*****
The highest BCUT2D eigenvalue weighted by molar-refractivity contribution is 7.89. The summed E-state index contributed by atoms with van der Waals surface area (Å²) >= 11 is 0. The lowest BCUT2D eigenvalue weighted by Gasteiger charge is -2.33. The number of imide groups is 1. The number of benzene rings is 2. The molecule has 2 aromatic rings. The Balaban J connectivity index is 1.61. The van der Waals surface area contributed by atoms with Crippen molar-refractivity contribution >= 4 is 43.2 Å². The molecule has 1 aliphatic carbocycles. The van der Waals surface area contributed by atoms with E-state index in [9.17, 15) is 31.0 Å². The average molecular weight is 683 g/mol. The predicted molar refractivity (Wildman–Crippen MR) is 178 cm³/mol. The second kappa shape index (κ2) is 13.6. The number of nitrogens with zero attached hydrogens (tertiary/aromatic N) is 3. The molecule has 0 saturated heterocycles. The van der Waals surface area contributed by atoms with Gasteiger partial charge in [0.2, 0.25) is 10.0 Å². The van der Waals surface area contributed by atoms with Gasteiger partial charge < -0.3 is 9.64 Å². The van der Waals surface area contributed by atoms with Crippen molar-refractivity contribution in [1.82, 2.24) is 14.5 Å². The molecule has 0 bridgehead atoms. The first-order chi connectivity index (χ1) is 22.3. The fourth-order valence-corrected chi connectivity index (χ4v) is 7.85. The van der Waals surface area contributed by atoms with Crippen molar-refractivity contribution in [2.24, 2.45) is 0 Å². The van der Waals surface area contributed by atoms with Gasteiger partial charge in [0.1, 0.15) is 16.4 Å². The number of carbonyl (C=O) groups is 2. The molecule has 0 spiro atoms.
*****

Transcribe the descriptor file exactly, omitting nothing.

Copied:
The highest BCUT2D eigenvalue weighted by molar-refractivity contribution is 7.89. The summed E-state index contributed by atoms with van der Waals surface area (Å²) >= 11 is 0. The lowest BCUT2D eigenvalue weighted by Gasteiger charge is -2.33. The number of imide groups is 1. The number of benzene rings is 2. The molecule has 2 aromatic rings. The Balaban J connectivity index is 1.61. The van der Waals surface area contributed by atoms with Crippen molar-refractivity contribution >= 4 is 43.2 Å². The molecule has 1 aliphatic carbocycles. The van der Waals surface area contributed by atoms with E-state index in [9.17, 15) is 31.0 Å². The average molecular weight is 683 g/mol. The predicted molar refractivity (Wildman–Crippen MR) is 178 cm³/mol. The second kappa shape index (κ2) is 13.6. The number of nitrogens with zero attached hydrogens (tertiary/aromatic N) is 3. The molecule has 0 saturated heterocycles. The van der Waals surface area contributed by atoms with Gasteiger partial charge in [0.2, 0.25) is 10.0 Å². The van der Waals surface area contributed by atoms with Gasteiger partial charge < -0.3 is 9.64 Å². The van der Waals surface area contributed by atoms with Crippen molar-refractivity contribution in [1.82, 2.24) is 14.5 Å². The molecule has 0 bridgehead atoms. The first-order chi connectivity index (χ1) is 22.3. The fourth-order valence-corrected chi connectivity index (χ4v) is 7.85. The van der Waals surface area contributed by atoms with Crippen molar-refractivity contribution in [2.24, 2.45) is 0 Å². The van der Waals surface area contributed by atoms with Gasteiger partial charge in [0.1, 0.15) is 16.4 Å². The number of carbonyl (C=O) groups is 2. The molecule has 0 spiro atoms.